He gave me my birthday present, and he hadn’t deviated from the instruction to get a ‘nice necklace from Accessorize’.

He’d bought me a tiny, sparkly, silver heart on a chain.

After I’d opened it and put it on, I remembered that some of my friends had given me cards and presents, which Andrew picked up when we were leaving the restaurant.

“Where are my other presents?” I asked.

He looked crushed for a moment, and I realised he thought I meant, ‘presumably you’ve bought me more than just this?’

“No, I meant the ones from the restaurant! From my friends!” I laughed.

We went to sleep. We had some ‘lighthearted banter’ the next morning, because we had different ideas about how early we needed to get to the airport.

I’m naturally a late person, but when it comes to flights, I aim to get there a while before check-in even opens. I’m so used to seeing the consequences of being late, I’m terrified of missing a flight.

I wanted to head to the airport not long after we woke up in the morning, but Andrew wanted to go Oxford Street and buy some new clothes as he didn’t have anything clean to take to Paris. I was definitely pro him clothes-shopping, as he only has about two different outfits, but was on edge about missing the flight.

I went back to sleep while he went into town, and realised I wasn’t feeling 100% well. At first, I assumed it was just the after-effects of the birthday wine, but when I got up and dressed, I realised it was more than that. My stomach felt sore, like it was bruised all over. I wondered if I’d eaten something wrong.

Andrew made it back in plenty of time, with a ground-breaking second jumper to add to his collection, and T-shirt from Next that was identical to one he already had.

We headed to the airport. I had a really big rucksack that was full of unnecessary costume changes, but also emergency gluten-free food, a few things of Andrew’s and all our liquids, and he just had hand luggage. He insisted on carrying my big rucksack, as we travelled across London. I assumed we would swap, and I’d carry his little rucksack, but he insisted on carrying that, as well, which I thought was very sweet. He looked like an imbalanced snail. Every so often I asked if he wanted me to carry anything, but he always said no.

When we got to the airport, I noticed that I couldn’t stop yawning, and I felt a bit spaced out and exhausted. I kept rubbing my stomach, which felt sore.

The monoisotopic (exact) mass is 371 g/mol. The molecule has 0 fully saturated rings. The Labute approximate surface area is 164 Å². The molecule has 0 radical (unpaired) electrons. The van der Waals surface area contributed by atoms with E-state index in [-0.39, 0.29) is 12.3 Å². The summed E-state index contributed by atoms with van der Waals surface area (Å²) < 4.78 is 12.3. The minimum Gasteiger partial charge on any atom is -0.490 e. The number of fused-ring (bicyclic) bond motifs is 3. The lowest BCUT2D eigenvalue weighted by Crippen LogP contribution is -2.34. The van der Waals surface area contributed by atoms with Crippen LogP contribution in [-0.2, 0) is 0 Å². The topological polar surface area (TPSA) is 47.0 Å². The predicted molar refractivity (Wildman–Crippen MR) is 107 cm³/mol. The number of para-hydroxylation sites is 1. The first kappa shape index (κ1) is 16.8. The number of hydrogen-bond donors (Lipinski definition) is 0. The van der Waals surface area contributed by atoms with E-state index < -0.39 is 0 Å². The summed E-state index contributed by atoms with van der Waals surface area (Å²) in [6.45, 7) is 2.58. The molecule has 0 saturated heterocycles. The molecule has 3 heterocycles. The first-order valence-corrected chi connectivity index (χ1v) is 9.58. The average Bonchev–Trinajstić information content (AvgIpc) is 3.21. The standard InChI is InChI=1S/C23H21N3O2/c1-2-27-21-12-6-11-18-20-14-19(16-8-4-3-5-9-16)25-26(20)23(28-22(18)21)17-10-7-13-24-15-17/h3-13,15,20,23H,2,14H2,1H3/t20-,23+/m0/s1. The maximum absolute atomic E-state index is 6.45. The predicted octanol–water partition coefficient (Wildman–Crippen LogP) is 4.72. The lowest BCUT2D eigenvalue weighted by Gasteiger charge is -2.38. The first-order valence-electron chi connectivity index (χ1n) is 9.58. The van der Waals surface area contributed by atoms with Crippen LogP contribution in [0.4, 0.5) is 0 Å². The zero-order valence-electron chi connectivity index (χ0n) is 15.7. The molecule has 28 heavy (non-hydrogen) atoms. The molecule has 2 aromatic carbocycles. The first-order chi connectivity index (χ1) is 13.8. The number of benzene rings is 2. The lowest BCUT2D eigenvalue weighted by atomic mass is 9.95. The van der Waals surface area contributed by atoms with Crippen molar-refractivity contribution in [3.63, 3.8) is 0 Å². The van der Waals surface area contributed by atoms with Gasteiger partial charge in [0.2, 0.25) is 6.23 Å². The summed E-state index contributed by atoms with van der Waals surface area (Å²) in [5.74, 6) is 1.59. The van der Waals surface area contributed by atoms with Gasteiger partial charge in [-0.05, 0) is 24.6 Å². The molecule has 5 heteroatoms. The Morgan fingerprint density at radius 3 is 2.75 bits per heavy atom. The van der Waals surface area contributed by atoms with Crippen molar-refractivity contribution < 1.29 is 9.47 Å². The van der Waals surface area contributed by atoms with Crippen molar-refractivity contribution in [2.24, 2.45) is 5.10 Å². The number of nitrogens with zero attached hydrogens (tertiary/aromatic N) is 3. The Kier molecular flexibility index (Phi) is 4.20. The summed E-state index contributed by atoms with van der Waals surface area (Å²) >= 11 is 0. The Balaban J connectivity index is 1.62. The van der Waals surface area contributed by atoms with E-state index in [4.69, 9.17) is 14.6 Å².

I must’ve had some gluten, I thought.

I can’t eat gluten because of being a coeliac, which means that even a tiny bit of gluten makes my immune system attack my digestive system.

I didn’t feel too bad, but not quite right, so it was probably only slight contamination.

We got the airport slightly later than I would normally, but still in plenty of time. I was excited as we were officially On Holiday.

We had some lunch and then got some last minute things.

“We mustn’t forget condoms,” we kept reminding each other, when other passengers were within earshot.

We went into Boots to get the condoms. Andrew picked up a box of 12, and said, “will these be enough? Or shall I get two?”

“How long are we going for? 3 days? I think 12 will be enough!” I laughed.

Suddenly, it was time for us to go to our gate. As we rushed there, he said, “Sorry, that was silly wasn’t it! Thinking 12 wouldn’t be enough.”

He’s so adorable, I thought.

The flight went smoothly.

When we arrived in Paris, I changed the location on my ‘Citymapper’ app from London to Paris, which I found very pleasing, and we tried to figure out how to get to the hotel.

Then, I felt a bit stressed about being in an unfamiliar city, when we couldn’t figure what train tickets to buy, and a massive queue built up behind us, at the ticket machines. I vowed to be more patient with non-Londoners in future.

Then, we couldn’t figure out the route to the hotel. What it said on Citymapper seemed completely different to the train map we were looking at. I’m not even sure what an arrondissement is. We knew we were staying in the 17th arrondissement, but we didn’t know what zone that was.

Then there was a problem with the ticket barriers and lots of tourists got very stressed.

When we finally made it through, just as I was thinking It’s so stressful being in a foreign city! I turned to look at Andrew and he had a massive smile on his face. He was so calm! I suppose it’s because he’s a police officer.

On the train, we had to stand all the way from Charles de Gaulle airport, because it was busy. It’s a bit of a bleak train journey, and Andrew kept saying, “sorry, I should’ve booked Eurostar instead.”

(Although we had the last laugh, because it turned out there were strikes on Eurostar, and we would have had a lot of trouble getting home if we hadn’t flown.)

Once we got into Paris, I perked up. We went on a train that was double-decker, which I found pretty exciting, and then the Metro. Their underground system seems a bit sexier than ours, with lots of pink train lines.